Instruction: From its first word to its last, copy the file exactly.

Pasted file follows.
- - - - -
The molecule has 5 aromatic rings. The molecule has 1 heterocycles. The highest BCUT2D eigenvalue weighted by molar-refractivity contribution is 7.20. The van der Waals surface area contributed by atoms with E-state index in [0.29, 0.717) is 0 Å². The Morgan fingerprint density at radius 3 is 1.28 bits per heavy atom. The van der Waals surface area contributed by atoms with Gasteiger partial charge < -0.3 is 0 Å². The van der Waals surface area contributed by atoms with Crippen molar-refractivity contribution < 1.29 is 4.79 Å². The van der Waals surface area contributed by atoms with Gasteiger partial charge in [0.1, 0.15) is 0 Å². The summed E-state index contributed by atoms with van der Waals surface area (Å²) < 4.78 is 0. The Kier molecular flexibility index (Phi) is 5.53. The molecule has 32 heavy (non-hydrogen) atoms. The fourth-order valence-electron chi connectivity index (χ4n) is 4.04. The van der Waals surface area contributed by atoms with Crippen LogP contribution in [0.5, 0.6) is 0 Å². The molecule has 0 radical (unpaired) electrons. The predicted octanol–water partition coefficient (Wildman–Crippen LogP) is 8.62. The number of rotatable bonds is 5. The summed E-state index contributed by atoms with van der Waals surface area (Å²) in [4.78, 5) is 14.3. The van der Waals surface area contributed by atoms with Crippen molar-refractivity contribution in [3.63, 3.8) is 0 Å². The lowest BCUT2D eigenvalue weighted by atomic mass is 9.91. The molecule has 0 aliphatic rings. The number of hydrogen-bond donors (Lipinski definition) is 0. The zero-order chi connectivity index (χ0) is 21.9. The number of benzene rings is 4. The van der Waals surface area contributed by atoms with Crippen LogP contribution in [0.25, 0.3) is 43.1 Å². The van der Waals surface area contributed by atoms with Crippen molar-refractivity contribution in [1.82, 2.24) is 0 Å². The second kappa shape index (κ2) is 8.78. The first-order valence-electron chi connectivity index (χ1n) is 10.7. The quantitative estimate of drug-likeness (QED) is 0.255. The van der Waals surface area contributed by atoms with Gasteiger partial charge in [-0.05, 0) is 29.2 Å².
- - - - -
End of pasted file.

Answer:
The molecule has 5 aromatic rings. The molecule has 1 heterocycles. The highest BCUT2D eigenvalue weighted by molar-refractivity contribution is 7.20. The van der Waals surface area contributed by atoms with E-state index in [0.29, 0.717) is 0 Å². The Morgan fingerprint density at radius 3 is 1.28 bits per heavy atom. The van der Waals surface area contributed by atoms with Gasteiger partial charge < -0.3 is 0 Å². The van der Waals surface area contributed by atoms with Crippen molar-refractivity contribution < 1.29 is 4.79 Å². The van der Waals surface area contributed by atoms with Gasteiger partial charge in [0.1, 0.15) is 0 Å². The summed E-state index contributed by atoms with van der Waals surface area (Å²) < 4.78 is 0. The Kier molecular flexibility index (Phi) is 5.53. The molecule has 32 heavy (non-hydrogen) atoms. The fourth-order valence-electron chi connectivity index (χ4n) is 4.04. The van der Waals surface area contributed by atoms with Crippen LogP contribution in [0.5, 0.6) is 0 Å². The molecule has 0 radical (unpaired) electrons. The predicted octanol–water partition coefficient (Wildman–Crippen LogP) is 8.62. The number of rotatable bonds is 5. The summed E-state index contributed by atoms with van der Waals surface area (Å²) in [4.78, 5) is 14.3. The van der Waals surface area contributed by atoms with Crippen molar-refractivity contribution in [3.63, 3.8) is 0 Å². The lowest BCUT2D eigenvalue weighted by atomic mass is 9.91. The molecule has 0 aliphatic rings. The number of hydrogen-bond donors (Lipinski definition) is 0. The zero-order chi connectivity index (χ0) is 21.9. The number of benzene rings is 4. The van der Waals surface area contributed by atoms with Crippen LogP contribution in [0.25, 0.3) is 43.1 Å². The van der Waals surface area contributed by atoms with Crippen molar-refractivity contribution in [1.82, 2.24) is 0 Å². The second kappa shape index (κ2) is 8.78. The first-order valence-electron chi connectivity index (χ1n) is 10.7. The quantitative estimate of drug-likeness (QED) is 0.255. The van der Waals surface area contributed by atoms with Gasteiger partial charge in [-0.05, 0) is 29.2 Å².